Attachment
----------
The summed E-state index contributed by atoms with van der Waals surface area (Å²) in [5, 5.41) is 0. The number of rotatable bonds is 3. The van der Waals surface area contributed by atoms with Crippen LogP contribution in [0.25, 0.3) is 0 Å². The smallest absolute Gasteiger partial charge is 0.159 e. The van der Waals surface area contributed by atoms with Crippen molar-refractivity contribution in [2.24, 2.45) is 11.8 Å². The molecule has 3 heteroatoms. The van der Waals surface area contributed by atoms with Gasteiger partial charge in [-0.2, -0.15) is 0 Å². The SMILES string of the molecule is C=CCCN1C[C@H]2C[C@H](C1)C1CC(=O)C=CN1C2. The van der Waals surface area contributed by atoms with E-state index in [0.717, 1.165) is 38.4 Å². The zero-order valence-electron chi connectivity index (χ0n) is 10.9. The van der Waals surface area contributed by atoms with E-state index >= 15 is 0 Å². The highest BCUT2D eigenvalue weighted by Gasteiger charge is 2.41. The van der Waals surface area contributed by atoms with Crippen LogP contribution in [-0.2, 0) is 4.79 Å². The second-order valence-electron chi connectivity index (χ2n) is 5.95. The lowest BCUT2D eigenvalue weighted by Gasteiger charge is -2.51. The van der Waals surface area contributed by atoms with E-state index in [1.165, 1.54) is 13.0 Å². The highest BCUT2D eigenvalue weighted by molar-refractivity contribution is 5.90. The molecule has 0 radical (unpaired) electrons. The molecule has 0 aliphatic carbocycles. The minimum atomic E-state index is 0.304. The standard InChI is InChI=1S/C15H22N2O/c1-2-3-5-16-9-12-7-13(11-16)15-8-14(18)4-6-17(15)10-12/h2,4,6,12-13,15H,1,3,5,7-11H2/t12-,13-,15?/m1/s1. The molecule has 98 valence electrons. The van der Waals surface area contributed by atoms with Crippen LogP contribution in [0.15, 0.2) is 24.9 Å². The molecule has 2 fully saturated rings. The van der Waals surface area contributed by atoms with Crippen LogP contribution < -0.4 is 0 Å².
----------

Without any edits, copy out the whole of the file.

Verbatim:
The summed E-state index contributed by atoms with van der Waals surface area (Å²) in [5, 5.41) is 0. The number of rotatable bonds is 3. The van der Waals surface area contributed by atoms with Crippen LogP contribution in [0.25, 0.3) is 0 Å². The smallest absolute Gasteiger partial charge is 0.159 e. The van der Waals surface area contributed by atoms with Crippen molar-refractivity contribution in [2.24, 2.45) is 11.8 Å². The molecule has 3 heteroatoms. The van der Waals surface area contributed by atoms with Gasteiger partial charge in [-0.2, -0.15) is 0 Å². The SMILES string of the molecule is C=CCCN1C[C@H]2C[C@H](C1)C1CC(=O)C=CN1C2. The van der Waals surface area contributed by atoms with E-state index in [0.717, 1.165) is 38.4 Å². The zero-order valence-electron chi connectivity index (χ0n) is 10.9. The van der Waals surface area contributed by atoms with E-state index >= 15 is 0 Å². The highest BCUT2D eigenvalue weighted by Gasteiger charge is 2.41. The van der Waals surface area contributed by atoms with Crippen LogP contribution in [-0.2, 0) is 4.79 Å². The second-order valence-electron chi connectivity index (χ2n) is 5.95. The lowest BCUT2D eigenvalue weighted by Gasteiger charge is -2.51. The van der Waals surface area contributed by atoms with E-state index in [1.165, 1.54) is 13.0 Å². The highest BCUT2D eigenvalue weighted by molar-refractivity contribution is 5.90. The molecule has 0 radical (unpaired) electrons. The molecule has 0 aliphatic carbocycles. The minimum atomic E-state index is 0.304. The standard InChI is InChI=1S/C15H22N2O/c1-2-3-5-16-9-12-7-13(11-16)15-8-14(18)4-6-17(15)10-12/h2,4,6,12-13,15H,1,3,5,7-11H2/t12-,13-,15?/m1/s1. The molecule has 98 valence electrons. The van der Waals surface area contributed by atoms with Crippen LogP contribution in [0.15, 0.2) is 24.9 Å². The molecule has 2 fully saturated rings. The van der Waals surface area contributed by atoms with Crippen LogP contribution < -0.4 is 0 Å².